It doesn’t take much to assume the league’s incentive behind that decision. Several artists have publicly opposed performing for the NFL in a show of support for Colin Kaepernick, and in opposition to the league’s new national anthem policy.
Goodell avoided mentioning the controversy, and instead said a changing media landscape was behind the decision:
“I wasn’t expecting that one. I will tell you that when we have looked at how we do things around the Super Bowl — that includes press conferences, that includes announcements — we have all looked at how the world is changing. And for us, and particularly for our artist in this case, one of the things they really wanted to do is to be able to use the new opportunities we all have through social media and other platforms to be able to reach their fans directly… and as we look forward to the future, there may be more changes like that.”
4. Goodell did his best to dodge questions about Colin Kaepernick.
Colin Kaepernick, 31, has remained unsigned since 2016, despite being a former starter. It’s led many to question whether NFL teams have blackballed him as a result of his decision to kneel during the national anthem in a protest of racial inequality. (Kaepernick has since filed a grievance against the league.)
For the most part, Goodell has avoided conversations about the former quarterback. But when two reporters asked back-to-back questions about Kaepernick Wednesday, the commissioner had this to say:
“I’ve said it many times privately, publicly, that our clubs are the ones who make decisions on players that they want to have on their roster. They make that individually, they make that in the best interest of their team, and that’s something that we as the NFL take pride in. Individual clubs make decisions that maybe another club won’t do. And they all want to win and they’re all going to do whatever they can to win. So from our standpoint, that’s our focus and that will continue to be our focus…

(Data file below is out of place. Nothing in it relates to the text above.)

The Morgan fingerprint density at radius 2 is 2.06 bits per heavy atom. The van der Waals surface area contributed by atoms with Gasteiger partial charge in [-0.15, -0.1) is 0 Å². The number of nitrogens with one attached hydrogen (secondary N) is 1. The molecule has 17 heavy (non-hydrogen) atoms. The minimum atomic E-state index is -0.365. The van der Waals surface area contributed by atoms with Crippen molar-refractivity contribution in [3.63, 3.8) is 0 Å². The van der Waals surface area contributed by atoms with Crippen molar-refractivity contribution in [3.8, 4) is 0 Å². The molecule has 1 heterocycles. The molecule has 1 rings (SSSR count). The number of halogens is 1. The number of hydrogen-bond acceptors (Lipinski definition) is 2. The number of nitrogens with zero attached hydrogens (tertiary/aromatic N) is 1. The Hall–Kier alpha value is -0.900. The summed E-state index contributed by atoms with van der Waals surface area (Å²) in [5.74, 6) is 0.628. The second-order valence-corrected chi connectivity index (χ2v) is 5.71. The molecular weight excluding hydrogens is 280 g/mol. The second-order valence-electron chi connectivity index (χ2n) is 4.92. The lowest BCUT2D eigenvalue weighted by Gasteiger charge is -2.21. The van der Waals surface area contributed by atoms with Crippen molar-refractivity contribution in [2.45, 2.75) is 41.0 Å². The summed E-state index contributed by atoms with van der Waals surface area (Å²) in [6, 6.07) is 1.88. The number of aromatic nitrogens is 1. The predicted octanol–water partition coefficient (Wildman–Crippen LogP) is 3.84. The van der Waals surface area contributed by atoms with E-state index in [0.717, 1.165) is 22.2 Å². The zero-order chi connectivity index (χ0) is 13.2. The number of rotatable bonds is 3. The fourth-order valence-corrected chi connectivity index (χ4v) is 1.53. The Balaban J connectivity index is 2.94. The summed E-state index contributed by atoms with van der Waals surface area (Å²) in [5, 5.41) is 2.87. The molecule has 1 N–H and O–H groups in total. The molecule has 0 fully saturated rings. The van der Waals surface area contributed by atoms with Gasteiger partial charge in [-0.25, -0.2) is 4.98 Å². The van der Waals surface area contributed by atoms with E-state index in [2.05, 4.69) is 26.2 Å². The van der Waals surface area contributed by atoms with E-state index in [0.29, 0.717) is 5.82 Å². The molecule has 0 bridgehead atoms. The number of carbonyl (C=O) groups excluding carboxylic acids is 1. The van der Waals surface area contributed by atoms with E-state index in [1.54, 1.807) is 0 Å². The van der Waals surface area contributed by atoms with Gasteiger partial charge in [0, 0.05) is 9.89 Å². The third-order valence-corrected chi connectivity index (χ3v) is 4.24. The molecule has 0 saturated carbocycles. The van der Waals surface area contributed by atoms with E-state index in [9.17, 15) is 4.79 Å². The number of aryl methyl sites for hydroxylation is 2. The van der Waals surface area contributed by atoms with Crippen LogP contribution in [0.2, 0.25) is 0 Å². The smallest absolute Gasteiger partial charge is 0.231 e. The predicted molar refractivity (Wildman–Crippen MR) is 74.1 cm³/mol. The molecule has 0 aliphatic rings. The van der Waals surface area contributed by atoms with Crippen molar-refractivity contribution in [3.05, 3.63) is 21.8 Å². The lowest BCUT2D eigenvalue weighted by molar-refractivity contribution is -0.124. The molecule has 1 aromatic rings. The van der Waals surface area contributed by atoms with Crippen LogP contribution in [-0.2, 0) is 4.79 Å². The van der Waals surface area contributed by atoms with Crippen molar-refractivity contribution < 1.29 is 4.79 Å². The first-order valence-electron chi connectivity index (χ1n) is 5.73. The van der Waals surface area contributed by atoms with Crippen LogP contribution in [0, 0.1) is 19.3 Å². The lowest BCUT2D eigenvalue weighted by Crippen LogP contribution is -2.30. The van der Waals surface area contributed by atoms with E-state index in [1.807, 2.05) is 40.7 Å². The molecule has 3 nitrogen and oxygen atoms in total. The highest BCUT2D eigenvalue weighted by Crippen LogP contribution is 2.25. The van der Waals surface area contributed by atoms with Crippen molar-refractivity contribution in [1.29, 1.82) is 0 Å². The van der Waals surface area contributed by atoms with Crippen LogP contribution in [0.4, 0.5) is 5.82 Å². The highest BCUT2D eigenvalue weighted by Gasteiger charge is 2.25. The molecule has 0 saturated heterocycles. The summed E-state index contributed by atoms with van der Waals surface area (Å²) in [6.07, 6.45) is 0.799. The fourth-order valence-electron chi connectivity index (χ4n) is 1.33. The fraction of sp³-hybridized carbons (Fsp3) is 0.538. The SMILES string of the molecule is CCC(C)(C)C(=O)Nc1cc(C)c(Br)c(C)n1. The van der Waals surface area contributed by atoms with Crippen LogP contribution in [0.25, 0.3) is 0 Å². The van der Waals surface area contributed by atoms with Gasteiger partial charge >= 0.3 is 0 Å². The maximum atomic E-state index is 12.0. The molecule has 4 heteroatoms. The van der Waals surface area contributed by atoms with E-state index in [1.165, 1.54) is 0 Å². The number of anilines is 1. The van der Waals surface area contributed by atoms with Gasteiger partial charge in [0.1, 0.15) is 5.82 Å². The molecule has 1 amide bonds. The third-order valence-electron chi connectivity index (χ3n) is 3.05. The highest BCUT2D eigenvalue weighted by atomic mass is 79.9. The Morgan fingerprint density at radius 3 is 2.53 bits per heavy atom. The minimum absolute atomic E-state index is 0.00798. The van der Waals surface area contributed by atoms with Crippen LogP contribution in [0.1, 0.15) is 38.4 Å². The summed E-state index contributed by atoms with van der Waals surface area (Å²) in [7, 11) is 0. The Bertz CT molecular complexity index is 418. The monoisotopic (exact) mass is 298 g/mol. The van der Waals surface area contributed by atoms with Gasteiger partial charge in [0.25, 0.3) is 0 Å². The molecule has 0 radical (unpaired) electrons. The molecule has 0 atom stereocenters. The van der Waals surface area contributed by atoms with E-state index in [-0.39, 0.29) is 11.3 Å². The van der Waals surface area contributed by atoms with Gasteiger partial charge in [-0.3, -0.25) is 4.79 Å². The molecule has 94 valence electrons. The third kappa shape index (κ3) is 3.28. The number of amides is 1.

“I think if a team decides that Colin Kaepernick or any other player can help their team win, that’s what they’ll do. They want to win, they make those decisions individually in the best interests of their club.”
5. Goodell discouraged fans and critics from judging the success of the Rooney Rule based on a one-year period.
A recent study by the Associated Press revealed the league had just four people of color in offensive coaching positions last year. Because owners typical favor candidates with offensive coordinator and/or quarterback coaching backgrounds, this issue is especially concerning.
Goodell was asked about that issue, and had this to say:
“We don’t look at the success or failure of the Rooney Rule in one-year increments. We’ve had the Rooney Rule around for nearly 20 years. It’s had an extraordinary impact on the NFL. Over 20 clubs have hired minority coaches since that period of time. And it’s also been a signal for other industries throughout the world, frankly, to adopt a Rooney Rule to change their organizations. And I think it has. It’s created opportunity, it’s given people an opportunity that have not had them in the past, and that’s a core of what we’re looking for. Second, I would say as it relates to offensive coaches, we all believe, in talking with the Fritz Pollard Alliance… what we want to do is to figure out how we can continue to create a deeper pool of coaches so that they have that opportunity when coaching opportunities arise. So we’ve focused on a few things, we’re going to meet with them again at the combine in February… and we believe that that is something that is critical for us going forward to continue the progress we’ve had.”
The Fritz Pollard Alliance, a foundation that advocates for diversity in coaching and team staff roles, has offered a proposal to the league that would create two entry-level positions for minority candidates on each coaching staff.